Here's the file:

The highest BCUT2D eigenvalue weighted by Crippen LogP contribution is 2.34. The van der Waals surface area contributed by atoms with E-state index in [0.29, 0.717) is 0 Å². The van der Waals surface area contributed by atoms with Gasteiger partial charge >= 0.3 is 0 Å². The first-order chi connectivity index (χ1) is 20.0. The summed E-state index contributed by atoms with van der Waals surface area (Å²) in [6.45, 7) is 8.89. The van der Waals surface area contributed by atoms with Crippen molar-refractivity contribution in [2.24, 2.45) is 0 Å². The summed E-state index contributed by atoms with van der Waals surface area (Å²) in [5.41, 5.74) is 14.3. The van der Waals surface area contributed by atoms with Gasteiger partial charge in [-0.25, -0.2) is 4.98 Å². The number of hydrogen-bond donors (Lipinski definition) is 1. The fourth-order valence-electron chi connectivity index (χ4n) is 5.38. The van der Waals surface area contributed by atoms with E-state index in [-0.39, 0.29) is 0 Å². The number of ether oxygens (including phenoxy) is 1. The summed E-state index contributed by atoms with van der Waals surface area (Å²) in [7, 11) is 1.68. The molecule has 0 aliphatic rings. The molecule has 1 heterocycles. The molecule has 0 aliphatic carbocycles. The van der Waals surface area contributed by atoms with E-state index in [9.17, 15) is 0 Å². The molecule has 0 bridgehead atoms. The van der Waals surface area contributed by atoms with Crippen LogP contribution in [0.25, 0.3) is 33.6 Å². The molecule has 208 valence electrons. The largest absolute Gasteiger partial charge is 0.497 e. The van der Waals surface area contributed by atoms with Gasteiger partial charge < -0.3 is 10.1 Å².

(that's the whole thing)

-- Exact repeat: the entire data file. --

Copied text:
The highest BCUT2D eigenvalue weighted by Crippen LogP contribution is 2.34. The van der Waals surface area contributed by atoms with E-state index in [0.29, 0.717) is 0 Å². The van der Waals surface area contributed by atoms with Gasteiger partial charge >= 0.3 is 0 Å². The first-order chi connectivity index (χ1) is 20.0. The summed E-state index contributed by atoms with van der Waals surface area (Å²) in [6.45, 7) is 8.89. The van der Waals surface area contributed by atoms with Crippen molar-refractivity contribution in [2.24, 2.45) is 0 Å². The summed E-state index contributed by atoms with van der Waals surface area (Å²) in [5.41, 5.74) is 14.3. The van der Waals surface area contributed by atoms with Gasteiger partial charge in [-0.25, -0.2) is 4.98 Å². The number of hydrogen-bond donors (Lipinski definition) is 1. The fourth-order valence-electron chi connectivity index (χ4n) is 5.38. The van der Waals surface area contributed by atoms with E-state index in [-0.39, 0.29) is 0 Å². The number of ether oxygens (including phenoxy) is 1. The summed E-state index contributed by atoms with van der Waals surface area (Å²) in [7, 11) is 1.68. The molecule has 0 aliphatic rings. The molecule has 1 heterocycles. The molecule has 0 aliphatic carbocycles. The van der Waals surface area contributed by atoms with E-state index in [9.17, 15) is 0 Å². The molecule has 0 bridgehead atoms. The van der Waals surface area contributed by atoms with Crippen LogP contribution in [0.25, 0.3) is 33.6 Å². The molecule has 208 valence electrons. The largest absolute Gasteiger partial charge is 0.497 e. The van der Waals surface area contributed by atoms with Gasteiger partial charge < -0.3 is 10.1 Å².